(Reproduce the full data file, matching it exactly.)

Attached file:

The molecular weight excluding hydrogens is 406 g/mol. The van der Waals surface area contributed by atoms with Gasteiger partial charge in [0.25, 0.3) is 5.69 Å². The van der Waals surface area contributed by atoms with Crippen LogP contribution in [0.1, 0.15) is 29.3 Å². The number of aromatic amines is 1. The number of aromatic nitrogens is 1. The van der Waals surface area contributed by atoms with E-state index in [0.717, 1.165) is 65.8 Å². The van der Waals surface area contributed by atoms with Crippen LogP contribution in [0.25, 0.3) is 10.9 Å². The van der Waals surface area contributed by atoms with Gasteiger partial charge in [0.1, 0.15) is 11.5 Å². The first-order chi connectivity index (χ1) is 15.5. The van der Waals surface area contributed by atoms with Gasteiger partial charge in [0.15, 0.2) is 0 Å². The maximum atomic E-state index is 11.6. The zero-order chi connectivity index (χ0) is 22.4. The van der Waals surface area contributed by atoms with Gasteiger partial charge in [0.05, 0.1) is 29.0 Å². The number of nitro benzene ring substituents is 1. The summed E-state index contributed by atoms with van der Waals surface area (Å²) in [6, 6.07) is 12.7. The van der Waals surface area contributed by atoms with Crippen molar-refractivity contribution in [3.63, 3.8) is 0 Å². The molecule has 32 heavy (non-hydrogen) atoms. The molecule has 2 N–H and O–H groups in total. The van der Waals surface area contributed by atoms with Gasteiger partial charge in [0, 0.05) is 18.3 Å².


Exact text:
The molecular weight excluding hydrogens is 406 g/mol. The van der Waals surface area contributed by atoms with Gasteiger partial charge in [0.25, 0.3) is 5.69 Å². The van der Waals surface area contributed by atoms with Crippen LogP contribution in [0.1, 0.15) is 29.3 Å². The number of aromatic amines is 1. The number of aromatic nitrogens is 1. The van der Waals surface area contributed by atoms with E-state index in [0.717, 1.165) is 65.8 Å². The van der Waals surface area contributed by atoms with Crippen LogP contribution in [0.25, 0.3) is 10.9 Å². The van der Waals surface area contributed by atoms with Gasteiger partial charge in [0.1, 0.15) is 11.5 Å². The first-order chi connectivity index (χ1) is 15.5. The van der Waals surface area contributed by atoms with Gasteiger partial charge in [0.15, 0.2) is 0 Å². The maximum atomic E-state index is 11.6. The zero-order chi connectivity index (χ0) is 22.4. The van der Waals surface area contributed by atoms with Gasteiger partial charge in [0.05, 0.1) is 29.0 Å². The number of nitro benzene ring substituents is 1. The summed E-state index contributed by atoms with van der Waals surface area (Å²) in [6, 6.07) is 12.7. The van der Waals surface area contributed by atoms with Crippen molar-refractivity contribution in [3.63, 3.8) is 0 Å². The molecule has 32 heavy (non-hydrogen) atoms. The molecule has 2 N–H and O–H groups in total. The van der Waals surface area contributed by atoms with Gasteiger partial charge in [0, 0.05) is 18.3 Å².